Werktank is a platform for new media art. It is an organisation which focuses on the production of visual art projects, media and performative art, with it’s headquarters in Leuven, Belgium. The main focus of their activities is to create installations that investigate the relationship between technology and perception.

This platform also aims to promote and support the work of young artists and emerging artists. Each year, through a dedicated open call are given possibilities to work as Werktank’s artist in parallel to long-term supported artists as: Kurt d’Haeseleer, Jo Caimo, Ief Spincemaille, Sandy Claes & Daan Wampers, Antonin De Bemels, Mats Dekock, Mekhitar Garabedian, Elias Heuninck, Aernoudt Jacobs, Wim Janssen, Els Viaene.

The project aims to reflect the contemporary visual culture, and to do that they use both new and old media technologies. To resume the dramaturgies of past projects there is also the wish to match the latest digital technology with craftsmanlike techniques. The appreciation of those techniques gives to some of the projects a retrò aura combined with new technologies, the most advanced digital technologies and the research and ideas behind them.

In addition some works such as some of those from the artist Ief Spincemaille seem to be design objects: “Where’s the sun”, a clock that works following all the positions of the sun in the sky, day and night, or like another work of the same artist “Little moon and little sun” which is a kind of thermometer that measures the presence, intensity, and the evanescence of the sun and moon through a small LED light.


This platform near to a very structured research about perception matters in different areas of visual, performance and media art, seems to give a lot of breath to the artists. In the works proposed there are many experiments both in terms of aesthetics, both at the conceptual level and of the medium. The range goes from the most complex to the most simple object, but both have a similar mechanism, namely to change our perception of reality through technology.

Kurt Haeseeler is the artistic director of Werktank and video designer for theater, dance and opera. He is also involved with his own projects in Werktank production as with Memoritis, a theatrical video installation or Cabine, a destroyed interactive installation. We asked him to answer some questions for “Digicult” on Werktank activities.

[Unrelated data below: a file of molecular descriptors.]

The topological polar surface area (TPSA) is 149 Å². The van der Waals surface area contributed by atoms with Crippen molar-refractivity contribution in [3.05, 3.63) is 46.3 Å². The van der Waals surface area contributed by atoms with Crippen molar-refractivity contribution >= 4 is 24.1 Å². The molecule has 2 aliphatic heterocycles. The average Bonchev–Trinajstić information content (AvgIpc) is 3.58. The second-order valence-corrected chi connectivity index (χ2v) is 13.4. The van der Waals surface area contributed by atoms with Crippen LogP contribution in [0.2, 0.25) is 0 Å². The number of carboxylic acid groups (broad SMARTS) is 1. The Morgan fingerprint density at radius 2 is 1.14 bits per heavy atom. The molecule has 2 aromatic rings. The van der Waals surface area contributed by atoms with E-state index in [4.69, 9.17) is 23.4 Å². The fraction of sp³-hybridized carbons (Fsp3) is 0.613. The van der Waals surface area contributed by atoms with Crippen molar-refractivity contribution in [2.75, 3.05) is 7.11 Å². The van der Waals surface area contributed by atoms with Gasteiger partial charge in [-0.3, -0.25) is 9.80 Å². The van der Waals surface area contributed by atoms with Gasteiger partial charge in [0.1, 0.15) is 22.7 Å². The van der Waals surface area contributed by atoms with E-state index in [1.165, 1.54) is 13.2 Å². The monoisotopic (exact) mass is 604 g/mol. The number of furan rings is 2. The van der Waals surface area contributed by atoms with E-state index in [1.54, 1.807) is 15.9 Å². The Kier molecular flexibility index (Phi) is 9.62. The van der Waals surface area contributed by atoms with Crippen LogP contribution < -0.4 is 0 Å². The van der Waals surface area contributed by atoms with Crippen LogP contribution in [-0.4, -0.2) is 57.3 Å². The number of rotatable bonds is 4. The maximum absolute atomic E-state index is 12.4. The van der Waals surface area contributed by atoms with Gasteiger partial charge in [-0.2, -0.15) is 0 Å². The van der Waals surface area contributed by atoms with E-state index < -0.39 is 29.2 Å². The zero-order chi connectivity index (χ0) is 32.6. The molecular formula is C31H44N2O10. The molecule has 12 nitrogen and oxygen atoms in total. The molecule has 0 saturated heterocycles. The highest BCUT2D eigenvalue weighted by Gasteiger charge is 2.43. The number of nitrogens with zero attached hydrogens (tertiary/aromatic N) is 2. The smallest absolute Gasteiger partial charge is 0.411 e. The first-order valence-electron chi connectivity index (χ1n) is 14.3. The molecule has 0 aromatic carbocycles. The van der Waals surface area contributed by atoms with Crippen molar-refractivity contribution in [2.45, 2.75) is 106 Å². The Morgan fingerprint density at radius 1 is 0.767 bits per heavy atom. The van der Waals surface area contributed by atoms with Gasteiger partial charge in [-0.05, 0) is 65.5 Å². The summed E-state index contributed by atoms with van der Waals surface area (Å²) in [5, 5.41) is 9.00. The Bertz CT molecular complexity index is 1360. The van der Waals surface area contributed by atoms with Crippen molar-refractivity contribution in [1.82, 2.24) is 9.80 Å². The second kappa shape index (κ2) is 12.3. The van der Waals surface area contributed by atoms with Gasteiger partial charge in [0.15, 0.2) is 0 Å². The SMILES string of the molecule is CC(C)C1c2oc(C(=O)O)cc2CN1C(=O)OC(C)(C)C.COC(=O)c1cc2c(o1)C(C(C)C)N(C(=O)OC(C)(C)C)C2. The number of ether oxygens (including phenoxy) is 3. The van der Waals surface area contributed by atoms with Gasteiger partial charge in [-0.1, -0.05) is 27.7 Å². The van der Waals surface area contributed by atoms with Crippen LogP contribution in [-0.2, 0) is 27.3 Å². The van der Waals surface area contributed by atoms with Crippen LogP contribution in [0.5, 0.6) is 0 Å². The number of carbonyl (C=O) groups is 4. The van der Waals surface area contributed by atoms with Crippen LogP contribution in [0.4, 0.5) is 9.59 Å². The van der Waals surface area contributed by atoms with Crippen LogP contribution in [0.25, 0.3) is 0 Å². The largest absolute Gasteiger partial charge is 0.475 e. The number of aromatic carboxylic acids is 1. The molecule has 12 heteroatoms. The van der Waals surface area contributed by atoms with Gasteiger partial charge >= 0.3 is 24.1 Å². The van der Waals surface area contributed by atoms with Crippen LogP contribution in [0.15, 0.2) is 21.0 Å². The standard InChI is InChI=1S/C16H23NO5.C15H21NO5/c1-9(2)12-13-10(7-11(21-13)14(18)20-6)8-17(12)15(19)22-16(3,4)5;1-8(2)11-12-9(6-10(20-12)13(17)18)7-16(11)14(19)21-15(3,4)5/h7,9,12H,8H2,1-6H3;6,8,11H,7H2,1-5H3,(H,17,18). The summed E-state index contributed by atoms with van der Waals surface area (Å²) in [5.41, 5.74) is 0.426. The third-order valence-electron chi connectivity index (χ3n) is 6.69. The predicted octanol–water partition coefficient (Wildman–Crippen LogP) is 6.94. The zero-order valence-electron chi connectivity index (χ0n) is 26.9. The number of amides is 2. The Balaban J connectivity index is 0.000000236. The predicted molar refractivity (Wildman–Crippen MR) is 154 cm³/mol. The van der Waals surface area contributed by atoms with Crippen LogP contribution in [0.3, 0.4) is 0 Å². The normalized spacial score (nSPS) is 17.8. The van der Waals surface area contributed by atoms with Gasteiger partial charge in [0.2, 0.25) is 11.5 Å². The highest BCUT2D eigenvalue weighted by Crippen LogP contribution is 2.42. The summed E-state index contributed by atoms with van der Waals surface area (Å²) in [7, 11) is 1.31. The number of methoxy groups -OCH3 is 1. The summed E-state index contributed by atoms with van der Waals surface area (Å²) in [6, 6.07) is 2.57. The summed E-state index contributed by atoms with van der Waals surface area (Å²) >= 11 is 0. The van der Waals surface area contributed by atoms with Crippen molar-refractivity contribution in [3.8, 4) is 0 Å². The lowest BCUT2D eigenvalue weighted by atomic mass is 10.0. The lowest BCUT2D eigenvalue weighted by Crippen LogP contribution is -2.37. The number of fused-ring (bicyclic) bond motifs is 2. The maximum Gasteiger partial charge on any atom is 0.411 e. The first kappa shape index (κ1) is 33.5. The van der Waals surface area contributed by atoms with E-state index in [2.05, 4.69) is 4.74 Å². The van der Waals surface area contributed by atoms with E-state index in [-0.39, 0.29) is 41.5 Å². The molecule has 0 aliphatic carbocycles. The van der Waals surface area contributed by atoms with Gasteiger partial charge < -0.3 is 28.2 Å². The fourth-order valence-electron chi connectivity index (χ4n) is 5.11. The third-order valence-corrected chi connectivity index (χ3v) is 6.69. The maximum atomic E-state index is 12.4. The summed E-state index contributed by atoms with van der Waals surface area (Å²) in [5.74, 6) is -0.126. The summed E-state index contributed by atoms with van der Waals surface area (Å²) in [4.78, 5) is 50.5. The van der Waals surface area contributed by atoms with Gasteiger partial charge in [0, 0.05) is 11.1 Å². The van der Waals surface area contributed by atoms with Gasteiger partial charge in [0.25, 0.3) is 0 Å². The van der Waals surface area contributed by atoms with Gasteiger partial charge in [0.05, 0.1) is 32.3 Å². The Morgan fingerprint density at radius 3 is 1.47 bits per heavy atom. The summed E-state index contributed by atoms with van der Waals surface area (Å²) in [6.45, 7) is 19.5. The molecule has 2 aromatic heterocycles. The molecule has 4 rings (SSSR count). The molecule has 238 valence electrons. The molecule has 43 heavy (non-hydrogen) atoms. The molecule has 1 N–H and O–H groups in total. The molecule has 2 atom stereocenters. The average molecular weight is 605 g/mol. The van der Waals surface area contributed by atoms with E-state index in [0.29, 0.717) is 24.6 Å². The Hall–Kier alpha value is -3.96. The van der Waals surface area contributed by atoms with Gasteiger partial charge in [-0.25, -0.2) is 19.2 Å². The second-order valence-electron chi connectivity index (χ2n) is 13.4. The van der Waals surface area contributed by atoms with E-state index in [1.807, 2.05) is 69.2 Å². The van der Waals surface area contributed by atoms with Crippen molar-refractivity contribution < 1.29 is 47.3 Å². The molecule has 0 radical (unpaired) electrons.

Roberta Busechian: When did you start to work on Werktank platform? Which were the initial goals of the project?

Kurt Haeseeler: Werktank is the bastard child of another organisation, de Filmfabriek, where I worked from 2001 till 2006. We produced a lot of projects mostly crossovers between film, video art, stage design and digital media. Around 2005 Filmfabriek went into a sleep of winter sleep and most members left. Around 2008 and 2009 Filmfabriek-founder Peter Missotten and started Werktank as a production platform for media art installations. Peter went on making theatre performances and Ief Spincemaille joined Werktank.

Roberta Busechian: The issue about technology an perception is a fundamental element in Werktank’s activity. Where does it originates?

Kurt Haeseeler: From our daily lives where technology is so very present. I think it’s important to be critical about it and use it in other ways than it is meant to be. We don’t make openly political works, but I think that sometimes the subversion of techniques and the beauty and questions that it generates without demonstrating to openly what’s it about, can be more political then let’s say a work about the Syrian war (I don’t want to question the validity of these works, they are necessary no doubt).

Because this works on a personal level and I think nothing is as political as the total absurdity and unnecessity of art, which make it paradoxically enough absolutely necessary to exist in this brutal world.Technology and perception is very related to a certain estrangement or alienation that technology can have. There is a work for example of Ief Spincemaille Chain Driving Hologram, which makes you walk around a hologrammic projection of your own head. A weird out of body experience, you normally can’t have in real life, but which symbolises in a beautiful way what technology does with our bodies. I think the fascination with perception comes a lot from the experimental film background of a lot of the artists. And another one his father was an optician, so that explains a lot I guess.

Roberta Busechian: There is also a wish to promote the work of young and emerging artists  in parallel with a selection of artists who are supported on a longer term, this gives a continuity in the presented projects, how important are the aesthetics of the presented works? Should they have a common background?

Kurt Haeseeler: There is no aesthetical canon, but I think we work with people that share a certain sensitivity. I believe a lot in instinct and emotional intelligence and I think in the choices of people we end up with people that fit with each precisely because of this.

Roberta Busechian: The most of  artists involved in the project are media artists, some of them are working in the field of video and sound arts, there are also architects. One of the leading ideas of Werktank is to reflect the contemporary visual culture. From which fields of this culture Werktank artists are mostly extrapolating informations?